Would you send your children to the neighbors if it meant a 50/50 chance of receiving something so dangerous that they could die?
I do it once a year. I just take a deep breath and tell myself it’s only Halloween.
My anxiety is at its peak during Halloween. It isn’t a haunted house or scary movie that raises the hair on the back of my neck. It isn’t the threat of razor blades in candy apples or pot laced Colorado chocolate that has my heart pounding. It’s the life and death risk my children have during trick or treating. I have children with peanut allergies, and now Halloween has become my worst nightmare. To me it means a quick bite of fun in the dark could lead to a visit in the ER or worse.
Here is my advice on how to make it through the festivities, without going completely gray:
#1. Spend all year, not just one day, talking to your kids about how to keep themselves safe. Read ingredient labels together. Talk about how things are made, where food is manufactured and if peanuts could be present.
#2. Scope out peanut free candy before Oct. 31st. Bring the kids to the store to shop for the options they can have. Arm your kids with some ideas of what’s safe to pick.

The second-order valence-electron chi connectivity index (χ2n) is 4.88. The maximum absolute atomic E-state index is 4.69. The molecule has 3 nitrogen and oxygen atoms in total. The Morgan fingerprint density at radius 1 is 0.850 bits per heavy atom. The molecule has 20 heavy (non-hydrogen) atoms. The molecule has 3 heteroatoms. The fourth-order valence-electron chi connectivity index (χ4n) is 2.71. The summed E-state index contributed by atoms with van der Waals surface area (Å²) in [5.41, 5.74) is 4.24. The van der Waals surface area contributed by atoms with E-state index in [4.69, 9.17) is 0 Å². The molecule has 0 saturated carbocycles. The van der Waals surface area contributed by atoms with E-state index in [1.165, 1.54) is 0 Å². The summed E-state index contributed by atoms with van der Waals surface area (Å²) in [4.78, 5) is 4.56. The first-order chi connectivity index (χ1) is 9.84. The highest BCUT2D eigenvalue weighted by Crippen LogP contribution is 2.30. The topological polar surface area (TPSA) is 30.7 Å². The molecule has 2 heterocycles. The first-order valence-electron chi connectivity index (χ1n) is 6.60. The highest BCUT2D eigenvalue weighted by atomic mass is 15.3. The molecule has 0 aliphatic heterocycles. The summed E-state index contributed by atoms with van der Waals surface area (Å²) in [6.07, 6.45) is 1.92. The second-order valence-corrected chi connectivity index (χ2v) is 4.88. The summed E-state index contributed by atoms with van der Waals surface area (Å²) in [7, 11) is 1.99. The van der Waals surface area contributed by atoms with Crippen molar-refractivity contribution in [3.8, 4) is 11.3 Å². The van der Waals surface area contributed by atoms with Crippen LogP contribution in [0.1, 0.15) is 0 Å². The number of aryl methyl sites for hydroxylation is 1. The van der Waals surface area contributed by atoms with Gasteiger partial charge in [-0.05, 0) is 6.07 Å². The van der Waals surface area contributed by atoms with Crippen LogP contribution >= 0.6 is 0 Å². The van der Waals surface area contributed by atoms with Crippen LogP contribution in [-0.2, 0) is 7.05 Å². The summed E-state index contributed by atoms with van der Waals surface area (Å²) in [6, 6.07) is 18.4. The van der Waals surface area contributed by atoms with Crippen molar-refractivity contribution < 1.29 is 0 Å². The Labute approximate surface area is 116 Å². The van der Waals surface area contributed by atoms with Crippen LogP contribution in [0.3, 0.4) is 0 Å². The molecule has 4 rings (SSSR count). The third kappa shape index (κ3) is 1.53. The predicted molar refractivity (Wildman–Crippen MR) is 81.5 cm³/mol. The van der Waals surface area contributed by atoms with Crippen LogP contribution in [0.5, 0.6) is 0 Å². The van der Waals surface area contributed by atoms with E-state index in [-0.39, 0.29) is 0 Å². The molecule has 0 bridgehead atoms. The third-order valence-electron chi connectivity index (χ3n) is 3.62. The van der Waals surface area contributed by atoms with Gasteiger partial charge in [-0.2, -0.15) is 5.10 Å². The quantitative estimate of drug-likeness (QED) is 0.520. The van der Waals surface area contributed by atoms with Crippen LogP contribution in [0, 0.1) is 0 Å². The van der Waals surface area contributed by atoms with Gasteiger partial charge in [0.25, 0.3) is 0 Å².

#3. Give them an over the counter dose of Benadryl before you leave the house.
#4. Look for the teal pumpkins. Homes with a teal colored pumpkin out offer treats free of common allergies.
#5. This one is HUGE, it is the cardinal rule for a safe Halloween; no eating at all until mom and dad sort the candy. That includes no sneaking a bite while trick or treating. Live and die by this rule, no exceptions.
#6. At home sort the candy into three piles. First pile should be items you know are safe.The second pile are peanut obvious items that can go to work with dad. The third pile are all the maybes. Time to check them out; read labels, look up ingredients online. Nothing gets into the first pile unless you are 100% sure.
#7. Trade your children a safe piece each time you take away one that could trigger an allergy.
#8. Forgive all the people that don’t know any better, and forget about caring what others think of you as you hover and possibly scold your kids for sneaking something in the dark.
As paralyzing as Halloween can be for me, it’s a successful night when my kids are able to feel pretty normal. We don’t even have it half bad. There are plenty of kids that are allergic to much more than peanuts.
To all the parents dealing with their Halloween fright night, cheers to us for not drinking a whole bottle of wine to get through. Cheers to the kids for having a few less tears than they did last year. And cheers to at least knowing our boogeyman.